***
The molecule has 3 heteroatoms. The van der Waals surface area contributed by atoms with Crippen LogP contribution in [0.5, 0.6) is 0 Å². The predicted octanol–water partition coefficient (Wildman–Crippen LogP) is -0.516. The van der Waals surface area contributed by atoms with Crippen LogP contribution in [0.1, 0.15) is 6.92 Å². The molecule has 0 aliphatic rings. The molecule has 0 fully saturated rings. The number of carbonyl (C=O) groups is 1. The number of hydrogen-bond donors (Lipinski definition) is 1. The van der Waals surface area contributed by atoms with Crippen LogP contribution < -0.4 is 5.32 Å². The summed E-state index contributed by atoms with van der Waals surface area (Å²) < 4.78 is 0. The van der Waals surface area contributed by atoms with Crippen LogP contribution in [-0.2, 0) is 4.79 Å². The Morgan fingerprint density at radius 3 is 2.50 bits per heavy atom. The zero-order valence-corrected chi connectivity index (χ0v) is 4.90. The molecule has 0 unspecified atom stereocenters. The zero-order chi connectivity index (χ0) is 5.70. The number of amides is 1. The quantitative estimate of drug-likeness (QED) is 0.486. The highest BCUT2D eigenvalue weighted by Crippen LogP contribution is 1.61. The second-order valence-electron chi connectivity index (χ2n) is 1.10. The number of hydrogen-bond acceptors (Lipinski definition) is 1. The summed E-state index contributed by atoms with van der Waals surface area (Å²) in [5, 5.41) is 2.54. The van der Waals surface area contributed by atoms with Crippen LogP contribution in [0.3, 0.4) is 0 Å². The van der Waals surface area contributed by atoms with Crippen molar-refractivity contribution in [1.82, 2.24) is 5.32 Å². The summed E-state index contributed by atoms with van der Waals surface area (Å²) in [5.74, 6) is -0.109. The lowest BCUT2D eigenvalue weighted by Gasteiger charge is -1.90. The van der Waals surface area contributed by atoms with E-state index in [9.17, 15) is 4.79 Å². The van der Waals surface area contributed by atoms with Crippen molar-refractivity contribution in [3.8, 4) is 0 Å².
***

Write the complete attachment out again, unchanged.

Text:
The molecule has 3 heteroatoms. The van der Waals surface area contributed by atoms with Crippen LogP contribution in [0.5, 0.6) is 0 Å². The predicted octanol–water partition coefficient (Wildman–Crippen LogP) is -0.516. The van der Waals surface area contributed by atoms with Crippen LogP contribution in [0.1, 0.15) is 6.92 Å². The molecule has 0 aliphatic rings. The molecule has 0 fully saturated rings. The number of carbonyl (C=O) groups is 1. The number of hydrogen-bond donors (Lipinski definition) is 1. The van der Waals surface area contributed by atoms with Crippen LogP contribution < -0.4 is 5.32 Å². The summed E-state index contributed by atoms with van der Waals surface area (Å²) < 4.78 is 0. The van der Waals surface area contributed by atoms with Crippen LogP contribution in [-0.2, 0) is 4.79 Å². The Morgan fingerprint density at radius 3 is 2.50 bits per heavy atom. The zero-order valence-corrected chi connectivity index (χ0v) is 4.90. The molecule has 0 unspecified atom stereocenters. The zero-order chi connectivity index (χ0) is 5.70. The number of amides is 1. The quantitative estimate of drug-likeness (QED) is 0.486. The highest BCUT2D eigenvalue weighted by Crippen LogP contribution is 1.61. The second-order valence-electron chi connectivity index (χ2n) is 1.10. The number of hydrogen-bond acceptors (Lipinski definition) is 1. The summed E-state index contributed by atoms with van der Waals surface area (Å²) in [5, 5.41) is 2.54. The van der Waals surface area contributed by atoms with Crippen LogP contribution in [0.3, 0.4) is 0 Å². The van der Waals surface area contributed by atoms with Crippen molar-refractivity contribution in [1.82, 2.24) is 5.32 Å². The summed E-state index contributed by atoms with van der Waals surface area (Å²) in [5.74, 6) is -0.109. The lowest BCUT2D eigenvalue weighted by Gasteiger charge is -1.90. The van der Waals surface area contributed by atoms with E-state index in [9.17, 15) is 4.79 Å². The van der Waals surface area contributed by atoms with Crippen molar-refractivity contribution in [3.8, 4) is 0 Å².